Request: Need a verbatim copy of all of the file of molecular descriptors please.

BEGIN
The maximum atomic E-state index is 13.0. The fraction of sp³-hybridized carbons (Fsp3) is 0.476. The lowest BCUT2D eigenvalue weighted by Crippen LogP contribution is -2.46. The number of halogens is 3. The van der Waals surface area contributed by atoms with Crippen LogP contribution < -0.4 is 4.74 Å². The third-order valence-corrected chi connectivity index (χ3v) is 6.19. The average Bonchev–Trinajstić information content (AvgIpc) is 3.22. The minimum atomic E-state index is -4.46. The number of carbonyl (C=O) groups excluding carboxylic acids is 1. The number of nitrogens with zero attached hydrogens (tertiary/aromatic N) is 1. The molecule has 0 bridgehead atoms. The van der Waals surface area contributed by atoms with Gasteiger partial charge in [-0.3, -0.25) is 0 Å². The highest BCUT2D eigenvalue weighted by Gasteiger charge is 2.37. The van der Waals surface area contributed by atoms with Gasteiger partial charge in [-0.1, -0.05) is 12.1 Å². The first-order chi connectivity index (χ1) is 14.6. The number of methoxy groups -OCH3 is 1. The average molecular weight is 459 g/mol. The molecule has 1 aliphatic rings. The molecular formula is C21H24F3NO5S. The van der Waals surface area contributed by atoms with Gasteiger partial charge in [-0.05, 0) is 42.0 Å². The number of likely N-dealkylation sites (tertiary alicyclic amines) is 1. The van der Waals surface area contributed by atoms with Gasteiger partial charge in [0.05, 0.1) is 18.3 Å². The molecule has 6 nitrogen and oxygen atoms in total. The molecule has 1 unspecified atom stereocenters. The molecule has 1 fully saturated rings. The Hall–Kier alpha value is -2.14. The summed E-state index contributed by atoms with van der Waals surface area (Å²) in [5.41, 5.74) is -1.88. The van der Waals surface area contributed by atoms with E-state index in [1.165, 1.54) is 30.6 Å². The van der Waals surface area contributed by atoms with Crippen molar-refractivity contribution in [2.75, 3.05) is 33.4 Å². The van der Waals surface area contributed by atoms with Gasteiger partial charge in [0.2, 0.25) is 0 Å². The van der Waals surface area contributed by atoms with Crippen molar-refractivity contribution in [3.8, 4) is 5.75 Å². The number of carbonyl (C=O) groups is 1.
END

The maximum atomic E-state index is 13.0. The fraction of sp³-hybridized carbons (Fsp3) is 0.476. The lowest BCUT2D eigenvalue weighted by Crippen LogP contribution is -2.46. The number of halogens is 3. The van der Waals surface area contributed by atoms with Crippen LogP contribution < -0.4 is 4.74 Å². The third-order valence-corrected chi connectivity index (χ3v) is 6.19. The average Bonchev–Trinajstić information content (AvgIpc) is 3.22. The minimum atomic E-state index is -4.46. The number of carbonyl (C=O) groups excluding carboxylic acids is 1. The number of nitrogens with zero attached hydrogens (tertiary/aromatic N) is 1. The molecule has 0 bridgehead atoms. The van der Waals surface area contributed by atoms with Gasteiger partial charge in [-0.3, -0.25) is 0 Å². The highest BCUT2D eigenvalue weighted by Gasteiger charge is 2.37. The van der Waals surface area contributed by atoms with Gasteiger partial charge in [-0.1, -0.05) is 12.1 Å². The first-order chi connectivity index (χ1) is 14.6. The number of methoxy groups -OCH3 is 1. The average molecular weight is 459 g/mol. The molecule has 1 aliphatic rings. The molecular formula is C21H24F3NO5S. The van der Waals surface area contributed by atoms with Gasteiger partial charge in [-0.05, 0) is 42.0 Å². The number of likely N-dealkylation sites (tertiary alicyclic amines) is 1. The van der Waals surface area contributed by atoms with Gasteiger partial charge in [0.05, 0.1) is 18.3 Å². The molecule has 6 nitrogen and oxygen atoms in total. The molecule has 1 unspecified atom stereocenters. The molecule has 1 fully saturated rings. The Hall–Kier alpha value is -2.14. The summed E-state index contributed by atoms with van der Waals surface area (Å²) in [5.41, 5.74) is -1.88. The van der Waals surface area contributed by atoms with E-state index in [1.165, 1.54) is 30.6 Å². The van der Waals surface area contributed by atoms with Crippen molar-refractivity contribution in [2.75, 3.05) is 33.4 Å². The van der Waals surface area contributed by atoms with Gasteiger partial charge in [0.2, 0.25) is 0 Å². The van der Waals surface area contributed by atoms with Crippen molar-refractivity contribution in [3.8, 4) is 5.75 Å². The number of carbonyl (C=O) groups is 1.